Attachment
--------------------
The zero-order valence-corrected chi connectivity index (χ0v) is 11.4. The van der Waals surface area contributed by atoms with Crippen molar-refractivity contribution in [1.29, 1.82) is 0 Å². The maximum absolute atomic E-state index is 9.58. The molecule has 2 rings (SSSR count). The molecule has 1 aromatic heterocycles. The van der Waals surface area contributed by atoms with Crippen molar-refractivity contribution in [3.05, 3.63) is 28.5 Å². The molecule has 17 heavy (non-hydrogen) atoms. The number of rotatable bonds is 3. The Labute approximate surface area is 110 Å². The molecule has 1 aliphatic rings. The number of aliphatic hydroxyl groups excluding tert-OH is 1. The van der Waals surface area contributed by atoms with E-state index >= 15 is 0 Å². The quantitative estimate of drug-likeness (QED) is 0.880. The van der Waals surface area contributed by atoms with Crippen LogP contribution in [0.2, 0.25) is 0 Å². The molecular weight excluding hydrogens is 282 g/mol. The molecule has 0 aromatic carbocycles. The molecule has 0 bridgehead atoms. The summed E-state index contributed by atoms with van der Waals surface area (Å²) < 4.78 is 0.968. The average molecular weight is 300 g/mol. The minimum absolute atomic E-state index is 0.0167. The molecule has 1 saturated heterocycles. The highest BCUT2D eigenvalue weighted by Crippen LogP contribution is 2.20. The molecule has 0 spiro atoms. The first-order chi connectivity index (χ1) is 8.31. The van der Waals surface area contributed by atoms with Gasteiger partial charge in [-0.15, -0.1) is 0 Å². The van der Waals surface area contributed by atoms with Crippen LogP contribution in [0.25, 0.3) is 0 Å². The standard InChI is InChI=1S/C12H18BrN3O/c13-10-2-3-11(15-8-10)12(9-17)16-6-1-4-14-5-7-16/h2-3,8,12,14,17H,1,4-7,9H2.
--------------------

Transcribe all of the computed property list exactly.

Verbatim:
The zero-order valence-corrected chi connectivity index (χ0v) is 11.4. The van der Waals surface area contributed by atoms with Crippen molar-refractivity contribution in [1.29, 1.82) is 0 Å². The maximum absolute atomic E-state index is 9.58. The molecule has 2 rings (SSSR count). The molecule has 1 aromatic heterocycles. The van der Waals surface area contributed by atoms with Crippen molar-refractivity contribution in [3.05, 3.63) is 28.5 Å². The molecule has 17 heavy (non-hydrogen) atoms. The number of rotatable bonds is 3. The Labute approximate surface area is 110 Å². The molecule has 1 aliphatic rings. The number of aliphatic hydroxyl groups excluding tert-OH is 1. The van der Waals surface area contributed by atoms with E-state index >= 15 is 0 Å². The quantitative estimate of drug-likeness (QED) is 0.880. The van der Waals surface area contributed by atoms with Crippen LogP contribution in [0.2, 0.25) is 0 Å². The molecular weight excluding hydrogens is 282 g/mol. The molecule has 0 aromatic carbocycles. The molecule has 0 bridgehead atoms. The summed E-state index contributed by atoms with van der Waals surface area (Å²) < 4.78 is 0.968. The average molecular weight is 300 g/mol. The minimum absolute atomic E-state index is 0.0167. The molecule has 1 saturated heterocycles. The highest BCUT2D eigenvalue weighted by Crippen LogP contribution is 2.20. The molecule has 0 spiro atoms. The first-order chi connectivity index (χ1) is 8.31. The van der Waals surface area contributed by atoms with Gasteiger partial charge in [-0.15, -0.1) is 0 Å². The van der Waals surface area contributed by atoms with Crippen LogP contribution in [0.25, 0.3) is 0 Å². The standard InChI is InChI=1S/C12H18BrN3O/c13-10-2-3-11(15-8-10)12(9-17)16-6-1-4-14-5-7-16/h2-3,8,12,14,17H,1,4-7,9H2.